Traditional tort reform, aimed at liability cost control and revealed through research to be largely ineffective, has lost momentum. But new models of response to medical injuries which focus on improving delivery of safe and efficient patient care hold promise.
Reform of the medical liability system continues to be a priority, according to this report, but both the “locus and the focus” of efforts have changed since the malpractice crisis of the early 2000s. While old efforts aimed to reduce liability costs through changes to state tort laws, new efforts—driven by national health care reform and the belief that medical liability reform can “bend the health care cost curve”— focus on both liability cost control and patient safety improvements, and are being led by health care institutions, state agencies and insurers. The authors recap their findings from a recent review of literature on the eight most widely-adopted state tort reforms. They also describe new emerging approaches to reform.
- Although the study of tort reform has surged, research has focused heavily on reform’s impact on liability costs, as opposed to patient care. But even these limited metrics have not detected many improvements.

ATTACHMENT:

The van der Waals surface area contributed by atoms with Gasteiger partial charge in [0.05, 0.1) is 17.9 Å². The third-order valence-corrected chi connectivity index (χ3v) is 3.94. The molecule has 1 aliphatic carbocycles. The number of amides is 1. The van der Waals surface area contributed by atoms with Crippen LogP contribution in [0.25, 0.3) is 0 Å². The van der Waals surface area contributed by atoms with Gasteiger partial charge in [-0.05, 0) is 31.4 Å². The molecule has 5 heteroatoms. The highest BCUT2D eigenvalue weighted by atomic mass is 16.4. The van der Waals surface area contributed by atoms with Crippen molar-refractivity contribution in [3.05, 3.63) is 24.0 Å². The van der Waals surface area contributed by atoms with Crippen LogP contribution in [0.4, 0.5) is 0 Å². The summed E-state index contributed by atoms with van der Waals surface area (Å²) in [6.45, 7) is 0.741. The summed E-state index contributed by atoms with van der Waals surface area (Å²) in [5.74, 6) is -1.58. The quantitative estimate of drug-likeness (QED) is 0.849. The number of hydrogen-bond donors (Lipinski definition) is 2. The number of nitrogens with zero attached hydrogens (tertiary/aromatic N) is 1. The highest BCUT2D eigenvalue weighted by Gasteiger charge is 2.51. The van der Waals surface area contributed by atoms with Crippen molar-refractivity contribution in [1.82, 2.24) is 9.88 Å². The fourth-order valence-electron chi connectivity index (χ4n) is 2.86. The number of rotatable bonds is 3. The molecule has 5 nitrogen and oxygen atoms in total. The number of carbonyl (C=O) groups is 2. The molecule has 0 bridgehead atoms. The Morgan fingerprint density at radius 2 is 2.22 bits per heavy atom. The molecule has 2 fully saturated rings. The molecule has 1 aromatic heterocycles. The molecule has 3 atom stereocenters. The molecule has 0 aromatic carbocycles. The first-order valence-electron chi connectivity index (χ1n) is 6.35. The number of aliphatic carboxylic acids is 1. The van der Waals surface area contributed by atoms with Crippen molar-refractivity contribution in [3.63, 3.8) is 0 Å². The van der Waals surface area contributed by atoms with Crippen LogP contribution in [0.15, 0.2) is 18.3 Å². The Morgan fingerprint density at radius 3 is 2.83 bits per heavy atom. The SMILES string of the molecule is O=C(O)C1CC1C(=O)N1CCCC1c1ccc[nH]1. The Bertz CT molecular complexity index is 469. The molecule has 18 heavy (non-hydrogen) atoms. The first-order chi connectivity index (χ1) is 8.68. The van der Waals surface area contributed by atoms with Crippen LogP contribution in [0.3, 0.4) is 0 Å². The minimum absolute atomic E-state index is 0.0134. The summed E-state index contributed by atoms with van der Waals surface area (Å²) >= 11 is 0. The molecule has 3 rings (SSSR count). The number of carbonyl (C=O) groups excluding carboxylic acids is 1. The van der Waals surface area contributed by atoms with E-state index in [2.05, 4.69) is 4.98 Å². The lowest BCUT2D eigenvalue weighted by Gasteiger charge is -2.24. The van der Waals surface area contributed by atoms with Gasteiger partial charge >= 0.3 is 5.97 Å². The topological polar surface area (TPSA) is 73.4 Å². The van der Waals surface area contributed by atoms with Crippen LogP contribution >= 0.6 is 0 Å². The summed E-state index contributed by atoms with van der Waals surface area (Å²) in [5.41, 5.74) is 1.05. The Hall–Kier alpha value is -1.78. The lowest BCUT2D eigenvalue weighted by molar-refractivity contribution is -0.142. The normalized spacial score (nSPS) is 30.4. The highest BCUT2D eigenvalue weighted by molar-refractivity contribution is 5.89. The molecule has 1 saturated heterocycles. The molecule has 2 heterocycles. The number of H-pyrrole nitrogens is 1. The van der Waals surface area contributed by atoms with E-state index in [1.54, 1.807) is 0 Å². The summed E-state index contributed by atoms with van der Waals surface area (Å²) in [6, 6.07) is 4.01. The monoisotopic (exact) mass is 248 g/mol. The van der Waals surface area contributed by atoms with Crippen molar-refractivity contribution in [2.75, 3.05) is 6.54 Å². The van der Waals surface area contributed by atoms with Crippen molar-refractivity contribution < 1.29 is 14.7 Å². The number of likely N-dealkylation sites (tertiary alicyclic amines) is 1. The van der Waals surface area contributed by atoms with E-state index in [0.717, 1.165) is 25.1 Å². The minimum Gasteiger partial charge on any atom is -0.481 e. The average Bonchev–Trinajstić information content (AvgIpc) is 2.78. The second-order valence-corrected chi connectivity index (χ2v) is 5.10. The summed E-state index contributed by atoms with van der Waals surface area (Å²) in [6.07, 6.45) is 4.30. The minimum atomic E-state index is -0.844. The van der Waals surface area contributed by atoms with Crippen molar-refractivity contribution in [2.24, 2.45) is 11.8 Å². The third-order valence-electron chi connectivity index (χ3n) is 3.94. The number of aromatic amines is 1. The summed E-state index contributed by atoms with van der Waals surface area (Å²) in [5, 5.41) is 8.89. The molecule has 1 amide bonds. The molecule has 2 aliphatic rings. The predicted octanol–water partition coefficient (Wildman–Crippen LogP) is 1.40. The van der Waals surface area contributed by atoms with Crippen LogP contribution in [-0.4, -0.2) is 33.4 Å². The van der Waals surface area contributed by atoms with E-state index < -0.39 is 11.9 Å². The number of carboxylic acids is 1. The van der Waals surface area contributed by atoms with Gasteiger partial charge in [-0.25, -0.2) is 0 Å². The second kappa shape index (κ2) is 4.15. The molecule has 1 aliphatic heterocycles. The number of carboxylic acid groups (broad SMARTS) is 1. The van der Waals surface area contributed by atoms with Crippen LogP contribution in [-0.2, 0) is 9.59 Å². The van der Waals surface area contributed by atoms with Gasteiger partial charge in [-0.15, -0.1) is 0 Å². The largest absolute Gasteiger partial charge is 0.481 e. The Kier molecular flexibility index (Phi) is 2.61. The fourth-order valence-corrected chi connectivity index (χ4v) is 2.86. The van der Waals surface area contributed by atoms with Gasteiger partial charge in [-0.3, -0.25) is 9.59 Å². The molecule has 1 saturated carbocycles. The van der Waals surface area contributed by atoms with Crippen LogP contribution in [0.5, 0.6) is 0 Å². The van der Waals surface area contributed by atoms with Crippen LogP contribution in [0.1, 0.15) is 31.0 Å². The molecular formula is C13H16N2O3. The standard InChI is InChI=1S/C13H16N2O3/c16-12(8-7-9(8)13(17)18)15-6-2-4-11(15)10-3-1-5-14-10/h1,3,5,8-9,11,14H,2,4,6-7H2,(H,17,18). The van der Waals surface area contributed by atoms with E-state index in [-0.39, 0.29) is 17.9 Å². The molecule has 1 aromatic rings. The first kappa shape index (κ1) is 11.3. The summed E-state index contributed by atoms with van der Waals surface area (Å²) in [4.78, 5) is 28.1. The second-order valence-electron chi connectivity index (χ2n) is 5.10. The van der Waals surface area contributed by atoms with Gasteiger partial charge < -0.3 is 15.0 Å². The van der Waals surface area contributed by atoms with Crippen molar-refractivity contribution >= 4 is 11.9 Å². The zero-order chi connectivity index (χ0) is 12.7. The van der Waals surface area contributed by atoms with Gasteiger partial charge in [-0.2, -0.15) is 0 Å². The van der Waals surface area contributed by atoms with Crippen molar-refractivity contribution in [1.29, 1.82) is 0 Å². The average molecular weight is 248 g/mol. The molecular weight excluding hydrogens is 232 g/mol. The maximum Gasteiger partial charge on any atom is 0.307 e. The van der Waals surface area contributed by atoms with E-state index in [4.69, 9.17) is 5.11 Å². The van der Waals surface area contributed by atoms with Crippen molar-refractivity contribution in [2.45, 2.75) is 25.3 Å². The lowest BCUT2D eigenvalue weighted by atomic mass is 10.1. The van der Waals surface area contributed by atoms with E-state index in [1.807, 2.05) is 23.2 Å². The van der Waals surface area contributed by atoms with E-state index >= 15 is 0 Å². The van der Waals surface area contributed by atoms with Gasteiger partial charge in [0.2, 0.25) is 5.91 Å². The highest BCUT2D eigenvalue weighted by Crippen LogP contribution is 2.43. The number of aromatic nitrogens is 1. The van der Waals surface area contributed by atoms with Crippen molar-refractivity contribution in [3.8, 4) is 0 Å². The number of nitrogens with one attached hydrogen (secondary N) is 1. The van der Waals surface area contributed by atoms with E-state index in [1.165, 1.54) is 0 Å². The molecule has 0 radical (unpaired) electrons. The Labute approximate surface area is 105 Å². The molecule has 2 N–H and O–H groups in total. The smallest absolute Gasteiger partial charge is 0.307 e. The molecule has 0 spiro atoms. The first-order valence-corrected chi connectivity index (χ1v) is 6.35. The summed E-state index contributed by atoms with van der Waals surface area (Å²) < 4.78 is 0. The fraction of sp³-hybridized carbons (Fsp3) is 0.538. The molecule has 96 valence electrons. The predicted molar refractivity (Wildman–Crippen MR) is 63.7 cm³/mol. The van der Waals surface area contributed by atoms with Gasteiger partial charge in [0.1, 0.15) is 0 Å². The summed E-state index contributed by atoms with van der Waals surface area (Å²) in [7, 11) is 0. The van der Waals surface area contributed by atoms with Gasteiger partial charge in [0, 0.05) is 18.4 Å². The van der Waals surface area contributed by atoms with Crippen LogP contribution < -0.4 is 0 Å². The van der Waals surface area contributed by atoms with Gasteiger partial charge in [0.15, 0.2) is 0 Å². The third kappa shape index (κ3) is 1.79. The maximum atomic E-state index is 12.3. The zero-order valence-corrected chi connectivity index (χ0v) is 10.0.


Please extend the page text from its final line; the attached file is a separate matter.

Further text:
- The most effective traditional measure has proven to be caps to noneconomic damages which reduce the size of indemnity payments; may “modestly constrain” the growth of insurance premiums; appear to reduce defensive medicine; and may modestly increase physician supply.
- Recently-funded federal demonstration projects have broader goals, aiming to improve patient care and efficiency. Their promising approaches include: using variants of a “disclosure and offer” model to increase communication between caregivers and families; creating legal “safe harbors” for physicians who have followed care guidelines; and defining “avoidable classes of events” for which insurers are encouraged to offer compensation without suit or investigations of negligence.
The authors are hopeful new directions in liability reform that use private innovation and nontraditional public policy tactics will “foster,” rather than “obstruct,” safe and high quality health care.